They say that for every church in Rome, there's a bank in Milan. The economic success of postwar Italy can be attributed, at least in part, to this city of bankers, publicists and pasta power-lunchers.
Even though I've been coming to Milan for a long time, I still
stumble onto great new sights
every time I visit. A recent
discovery is the “Big Canal”
— the Naviglio Grande.
Surprisingly, even though landlocked Milan is far from any major lake or river, the city has a sizable port.
Since 1170, a canal has connected Milan with the Mediterranean via the Ticino River, which flows into the Po River on its way to the Adriatic Sea. Five hundred years ago, Leonardo da Vinci helped further develop the city's canals and designed a modern lock system; you'll find some of his exquisitely detailed drawings for the canals at Milan's Biblioteca Ambrosiana.
Later, during the booming Industrial Age in the 19th century, the canals were used for shipping in the marble and stone needed to make Milan the great city it is. In fact, a canal (filled in during the 1930s) once circled the walls of the city and allowed barges to dock with their stone right at the building site of Milan's grand cathedral.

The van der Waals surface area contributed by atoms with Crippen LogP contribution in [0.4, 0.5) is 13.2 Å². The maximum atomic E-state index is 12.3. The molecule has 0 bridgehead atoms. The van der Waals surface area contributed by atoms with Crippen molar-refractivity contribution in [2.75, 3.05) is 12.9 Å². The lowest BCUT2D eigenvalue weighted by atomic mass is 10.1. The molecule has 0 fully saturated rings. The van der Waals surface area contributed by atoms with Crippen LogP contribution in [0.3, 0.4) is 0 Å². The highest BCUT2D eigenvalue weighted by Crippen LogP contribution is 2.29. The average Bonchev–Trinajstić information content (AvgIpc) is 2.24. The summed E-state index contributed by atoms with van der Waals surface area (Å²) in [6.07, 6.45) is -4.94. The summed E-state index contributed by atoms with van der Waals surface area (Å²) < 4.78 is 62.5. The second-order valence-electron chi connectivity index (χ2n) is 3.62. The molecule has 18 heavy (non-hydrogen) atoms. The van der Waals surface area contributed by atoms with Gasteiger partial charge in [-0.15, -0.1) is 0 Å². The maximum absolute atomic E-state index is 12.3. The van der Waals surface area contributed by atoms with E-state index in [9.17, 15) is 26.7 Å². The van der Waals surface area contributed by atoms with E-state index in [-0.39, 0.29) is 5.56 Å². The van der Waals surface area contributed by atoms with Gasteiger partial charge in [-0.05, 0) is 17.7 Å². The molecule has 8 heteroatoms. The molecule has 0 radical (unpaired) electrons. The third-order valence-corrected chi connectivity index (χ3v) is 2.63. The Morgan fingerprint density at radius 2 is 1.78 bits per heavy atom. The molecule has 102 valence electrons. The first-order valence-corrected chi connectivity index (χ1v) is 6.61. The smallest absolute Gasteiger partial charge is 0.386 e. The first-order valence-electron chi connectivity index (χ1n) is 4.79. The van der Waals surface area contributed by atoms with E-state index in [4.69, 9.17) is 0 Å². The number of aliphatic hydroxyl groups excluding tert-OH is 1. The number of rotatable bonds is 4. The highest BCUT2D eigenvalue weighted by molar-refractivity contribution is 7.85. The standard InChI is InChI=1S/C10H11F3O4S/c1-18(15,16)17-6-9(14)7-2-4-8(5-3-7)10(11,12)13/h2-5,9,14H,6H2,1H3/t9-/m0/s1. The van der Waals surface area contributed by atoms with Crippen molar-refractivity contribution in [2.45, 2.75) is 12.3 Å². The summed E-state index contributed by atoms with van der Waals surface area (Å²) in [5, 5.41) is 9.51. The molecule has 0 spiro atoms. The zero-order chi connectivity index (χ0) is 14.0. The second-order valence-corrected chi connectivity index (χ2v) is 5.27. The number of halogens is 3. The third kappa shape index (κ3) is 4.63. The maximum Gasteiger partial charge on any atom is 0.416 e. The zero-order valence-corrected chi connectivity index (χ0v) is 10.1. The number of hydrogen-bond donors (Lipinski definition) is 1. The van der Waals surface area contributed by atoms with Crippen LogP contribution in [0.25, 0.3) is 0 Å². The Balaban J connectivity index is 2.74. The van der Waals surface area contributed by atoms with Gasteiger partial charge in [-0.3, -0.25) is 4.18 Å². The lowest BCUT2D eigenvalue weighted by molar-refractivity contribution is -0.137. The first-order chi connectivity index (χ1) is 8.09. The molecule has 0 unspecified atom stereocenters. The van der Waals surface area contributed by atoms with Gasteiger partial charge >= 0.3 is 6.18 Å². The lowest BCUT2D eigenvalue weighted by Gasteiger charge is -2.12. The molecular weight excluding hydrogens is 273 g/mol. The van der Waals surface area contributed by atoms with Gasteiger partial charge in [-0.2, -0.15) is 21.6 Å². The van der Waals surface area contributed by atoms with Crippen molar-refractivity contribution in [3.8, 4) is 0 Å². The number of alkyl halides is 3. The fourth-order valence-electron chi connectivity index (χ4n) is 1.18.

Today, the old industrial canal district — once squalid and undesirable — is trendy and thriving. Former workers' tenements are being snapped up and renovated by go-getter singles on the career fast track. With lively bars and restaurants lining the canal, this is a great people scene for dinner or evening fun.
Milan might have a reputation as Italy's no-nonsense business and banking capital, but some locals still have a sense of humor. Piazza Affari, at the center of the financial district, is a knot of serious 1930s-era buildings in the heavy fascist style except for the bold modern sculpture of a 36-foot-tall, marble middle finger punctuating the middle of the square.
Is it a towering vulgarism or a commentary on the Italian fascist salute? (So claims its maker, Maurizio Cattelan — Italy's most famous contemporary artist.) The head of the stock exchange was so offended by the disruption to the view from his Piazza Affari office that he moved to a nearby wing. “L.O.V.E.,” as the statue is entitled, was temporary at first. But most Milanese wanted it to stay, and by popular demand, it's now permanent.
For contemporary art that's better behaved, the Museo del Novecento is worth a look. In this beautifully laid-out building, escalators and a spiral ramp whisk visitors through the past century's art, one decade at a time. The capper, though, is the stunning view from the top floor over the Gothic cathedral, newly gleaming after a head-to-toe restoration.
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